I got an email from my cousin last week. He described going to a new dentist. He liked the office and thought the dentist was a good guy.

My cousin is a pretty level headed guy. He’s certainly not distrustful of professionals that I can tell, but he didn’t have a relationship with this new dentist. He was concerned that maybe his dentist was trying to oversell him on dentistry. The dentist was suggesting some pretty expensive treatment that he had never had before.

Health care professionals have a dilemma. There’s an inherent power imbalance in the doctor/patient relationship most of the time. The doctor is highly trained in a very specific area and the patient usually doesn’t have a lot of knowledge in this area. Last year National Public Radio aired an interview with an economist by the name of Dan Ariely that infuriated a lot of dentists. The interview essentially described what a lot of people believe about dentists. Since dentists diagnose dental problems as well as treat them, there seems to be a distinct conflict of interest. Why wouldn’t a dentist represent problems as bigger than they are if they’re going to get paid more?

Dentists got mad. Really mad. The story challenged the dental profession’s ethics and integrity. I have to admit that I was pretty mad about the story myself. You might notice that I commented on Dr. Ariely’s blog and was disappointed that he never replied to the fact that data he quoted in this interview doesn’t seem to exist.

However…when I took a step back I realized that his major point is worth thinking about. Why wouldn’t a dentist take advantage of such an opportunity? There’s no way to standardize dental diagnosis. One dentist might see a cavity where another dentist might want to “watch” the area for changes.

What’s the solution here? Is there any way to know if your dentist is ripping you off?

I suggest that there are things you can do as a patient:

  • Have a relationship with your dentist. If you don’t feel comfortable asking your dentist questions about the condition of your teeth and the treatments that they offer, then you’re probably at the wrong place. This one is pretty tough if you’re in a new town or going to a new dentist.
  • Ask them to show you: if a dentist or their office staff cannot explain and show you the problem that they’re asking you to fix with expensive treatment, then be skeptical. It doesn’t make you a jerk, it makes you a smart customer. A dentist confident in their diagnosis and treatment will take the time to make sure you understand and believe in the treatment.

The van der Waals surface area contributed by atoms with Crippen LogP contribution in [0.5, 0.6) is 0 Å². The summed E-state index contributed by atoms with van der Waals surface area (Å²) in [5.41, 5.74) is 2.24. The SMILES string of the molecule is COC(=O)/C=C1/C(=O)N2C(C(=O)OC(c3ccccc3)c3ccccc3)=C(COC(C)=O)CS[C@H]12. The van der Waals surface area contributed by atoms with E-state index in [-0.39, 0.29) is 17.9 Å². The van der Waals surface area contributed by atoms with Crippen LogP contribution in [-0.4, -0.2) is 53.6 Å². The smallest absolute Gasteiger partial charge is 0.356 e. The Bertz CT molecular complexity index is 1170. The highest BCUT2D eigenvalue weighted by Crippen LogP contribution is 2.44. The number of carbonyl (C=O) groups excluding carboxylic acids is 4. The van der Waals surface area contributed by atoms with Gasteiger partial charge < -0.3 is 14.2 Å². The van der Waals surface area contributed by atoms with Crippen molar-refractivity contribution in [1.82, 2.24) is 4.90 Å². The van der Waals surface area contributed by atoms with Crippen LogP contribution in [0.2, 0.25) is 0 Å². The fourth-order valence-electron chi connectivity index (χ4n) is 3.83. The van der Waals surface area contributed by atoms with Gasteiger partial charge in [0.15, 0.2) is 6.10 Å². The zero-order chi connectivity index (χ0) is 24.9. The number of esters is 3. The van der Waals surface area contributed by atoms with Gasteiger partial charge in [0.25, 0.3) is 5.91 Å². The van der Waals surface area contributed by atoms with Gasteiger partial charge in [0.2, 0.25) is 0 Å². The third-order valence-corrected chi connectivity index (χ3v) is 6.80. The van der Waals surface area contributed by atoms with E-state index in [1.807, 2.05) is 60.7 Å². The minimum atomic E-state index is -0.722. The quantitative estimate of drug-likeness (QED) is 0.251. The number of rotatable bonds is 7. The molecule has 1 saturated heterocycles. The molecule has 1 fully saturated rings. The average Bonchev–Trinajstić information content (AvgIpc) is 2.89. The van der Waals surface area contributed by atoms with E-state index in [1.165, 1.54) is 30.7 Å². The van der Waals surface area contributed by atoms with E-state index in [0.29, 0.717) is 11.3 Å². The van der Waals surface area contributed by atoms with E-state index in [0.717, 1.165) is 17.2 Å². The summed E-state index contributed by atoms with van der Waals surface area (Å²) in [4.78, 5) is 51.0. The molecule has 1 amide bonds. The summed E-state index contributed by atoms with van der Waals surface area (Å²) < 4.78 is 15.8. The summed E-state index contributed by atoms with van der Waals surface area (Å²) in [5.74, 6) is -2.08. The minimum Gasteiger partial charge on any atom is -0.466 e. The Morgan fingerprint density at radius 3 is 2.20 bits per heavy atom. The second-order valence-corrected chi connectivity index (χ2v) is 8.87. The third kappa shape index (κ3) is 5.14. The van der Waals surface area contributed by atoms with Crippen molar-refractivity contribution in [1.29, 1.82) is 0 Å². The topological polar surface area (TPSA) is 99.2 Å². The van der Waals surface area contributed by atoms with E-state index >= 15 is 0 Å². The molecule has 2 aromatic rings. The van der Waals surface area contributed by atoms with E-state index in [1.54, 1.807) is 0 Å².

• Get another opinion: I know for a fact that most dental patients won’t do this. I’m convinced that they think that their dentist would be offended. Perhaps some would be. I’m not. I know that a patient that understands the treatment that I’m offering them is more likely to be happy with the treatment. If they check with someone else and they say, “yup, that’s what I would do” then everyone wins. If they take a look and say, “whoa, I’m not sure I agree” then the patient can gain more understanding and perhaps make a better treatment choice. Dentists don’t all treat dental problems the same way. A disagreement with treatment plans doesn’t mean that one dentist is doing it wrong. Second (and third, and fourth…) opinions make for better understanding.

Cousin Oliver This Saginaw dentist is happy to be a second opinon. Further, I will happily give a second opinion at no cost to the patient or nominal cost if we need more diagnositic information is necessary to reach a diagnosis. We need more patients making excellent decisions about their health and they shouldn’t avoid getting second opinion because it’s very costly.

So are you wondering what happened with my cousin? After we talked (actually IM’ed on Facebook) he actually emailed his dental office and asked for his x-rays because he was seeking another opinion about the proposed treatment. They obliged him and he emailed me his x-rays. Although I couldn’t render a diagnosis simply by looking at x-rays I was able to explain that the treatment his new dentist offered didn’t look out of line from what I could see on the x-rays. You know what’s even better? The dentist called to make an appointment with my cousin apologizing for not explaining the treatment in more detail.

Second opinions make for better treatment decisions. And no one stole anyone’s patient and no one got hurt. Isn’t building relationships with your dentist grand?

Do you need a “cousin” in the business in the Saginaw Valley? I’m happy to do it for you. Email me at alan@meadfamilydental.com or call the office at (989) 799-9133. If you’re not from around here I don’t mind doing some leg work to make it happen. Patients who are better informed make better decisions and that’s good for everyone!